Next morning, I talk with Gaby and the local Navy guy…..explain the situation all over again…and calm all the frazzled nerves.  I guess once you leave…you better keep on going and not come back….what the hell is the big deal?  Anyway, all is good, I show the navy man the crap I removed from the Racor filters and he says ok, I have to write up a report for my base commander but all should be ok.  All should be ok?  I still am not getting this.  We go to the fuel dock, fuel up, and dock Moorahme.

The front fuel tank on Moorahme holds 60 U.S gallons of fuel.  I pumped in 55 gallons.  First clue.  Hmmm, all that bouncing in those waves….hardly any fuel in the tank…probably stirred up any sediment in the bottom of the tank……and plugged the filters.  I have since discovered in talking with other cruisers that you really need to add an algicide to prevent growth in diesel fuel, and it should be done on a regular basis.   Lesson learned.   Our dockmates on Layla, Mike and Martha, had some extra algicide which they gave to us and I shocked the fuel tanks.  All appears good, the generator is running again, the engine is running again….and soon we hope to be off to Puerto Rico.

I ask around to see if there is anyone who “polishes” fuel.  Polishing fuel means that you take the fuel from each tank, run it through a filtration system, clean the tank, and then replace the polished fuel, thereby eliminating any fuel related issues.  Well, there isn’t anyone who does that here in Samana…probably the DR.  So, we will look into getting that done in Puerto Rico.  There really is not a lot here in Samana…no chandleries, no marine supply stores….really not a whole lot of anything.  It is unfortunate.  Each tank of fuel will normally last about 40 hours before we switch tanks…we are going to shorten that to 24 hours in an attempt to avert any further fuel related issues until we can get the fuel polished.  I am confident that this plan will work for us.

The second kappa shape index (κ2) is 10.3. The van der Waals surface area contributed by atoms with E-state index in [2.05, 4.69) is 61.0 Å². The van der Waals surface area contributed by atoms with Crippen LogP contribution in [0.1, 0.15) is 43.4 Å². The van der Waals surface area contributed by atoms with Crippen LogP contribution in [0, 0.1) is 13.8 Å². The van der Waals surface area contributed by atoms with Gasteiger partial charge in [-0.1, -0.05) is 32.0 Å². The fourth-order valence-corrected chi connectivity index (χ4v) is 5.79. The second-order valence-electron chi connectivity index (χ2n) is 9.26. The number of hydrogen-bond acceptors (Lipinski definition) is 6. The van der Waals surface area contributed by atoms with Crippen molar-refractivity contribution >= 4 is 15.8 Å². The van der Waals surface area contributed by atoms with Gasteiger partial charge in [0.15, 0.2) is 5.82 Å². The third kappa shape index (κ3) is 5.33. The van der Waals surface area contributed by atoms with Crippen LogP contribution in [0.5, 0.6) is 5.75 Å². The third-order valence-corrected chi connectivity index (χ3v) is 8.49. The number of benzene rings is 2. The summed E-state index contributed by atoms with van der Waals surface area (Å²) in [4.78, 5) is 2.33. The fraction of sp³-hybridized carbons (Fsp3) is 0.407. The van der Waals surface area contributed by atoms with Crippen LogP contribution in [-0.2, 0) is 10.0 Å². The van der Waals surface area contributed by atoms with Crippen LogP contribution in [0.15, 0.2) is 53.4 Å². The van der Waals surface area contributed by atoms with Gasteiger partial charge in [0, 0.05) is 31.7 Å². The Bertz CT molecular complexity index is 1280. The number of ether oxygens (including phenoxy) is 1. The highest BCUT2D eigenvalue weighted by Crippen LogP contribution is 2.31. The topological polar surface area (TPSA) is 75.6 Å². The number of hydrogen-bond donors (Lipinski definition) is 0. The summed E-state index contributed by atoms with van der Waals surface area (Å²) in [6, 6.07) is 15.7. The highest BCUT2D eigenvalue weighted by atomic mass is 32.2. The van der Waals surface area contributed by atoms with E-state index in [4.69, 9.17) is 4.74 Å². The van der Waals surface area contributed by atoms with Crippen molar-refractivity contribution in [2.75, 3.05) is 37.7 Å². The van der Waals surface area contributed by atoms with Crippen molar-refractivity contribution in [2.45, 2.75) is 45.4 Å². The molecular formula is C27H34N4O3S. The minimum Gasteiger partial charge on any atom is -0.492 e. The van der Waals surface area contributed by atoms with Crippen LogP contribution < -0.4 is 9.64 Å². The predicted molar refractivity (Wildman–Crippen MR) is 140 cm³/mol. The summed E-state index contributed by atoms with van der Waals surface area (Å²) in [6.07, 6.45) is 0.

Next update we will take you on a tour of downtown Samana….oh boy, what an eye opener that was!

Keep your stick on the ice!




7 thoughts on “The Dreaded Mona Passage – Attempt # 1

  1. Oh Randy and Beth, all I can say is that we are rolling on the floor laughing – with complete empathy. This sounds SO much like our passages in the South Pacific, truly going from port to port fixing things. And I am convinced that there is an 11th commandment that states The Wind Shall Be On Thy Nose, no matter what compass heading or forecasts. If it isn’t on the nose it will be aft, making the boat roll like a pig, not a personal seasick favorite. And while we enjoyed many islands and islanders, there were places (like Fiji) where everyone wanted ‘gifts’ or bureaucrats (like Mexico) where they worshiped papers and stamps. And fuel in some of these places? Risky! However: while it may suck at a given moment, it does make for great stories and memories 😉

    After months at home we are heading back to the boat in a couple of weeks, currently in Chesapeake. Heading north, plan to spend the entire summer/early fall in Maine, Nova Scotia, etc. Can’t wait to get back to it – over the winter we got new props, new bottom paint, upholstery, canvas, new chart plotter, etc.

    Happy Sailing!

    Terry & Jack


  2. Thanks Terry and Jack, we miss you! I kind of figured you would have first hand experience at what we have met with so far…all in a day’s sail!

    Take care, have fun up north, we’ll be thinking of you. I’ll bet that trawler looks awfully spiffy!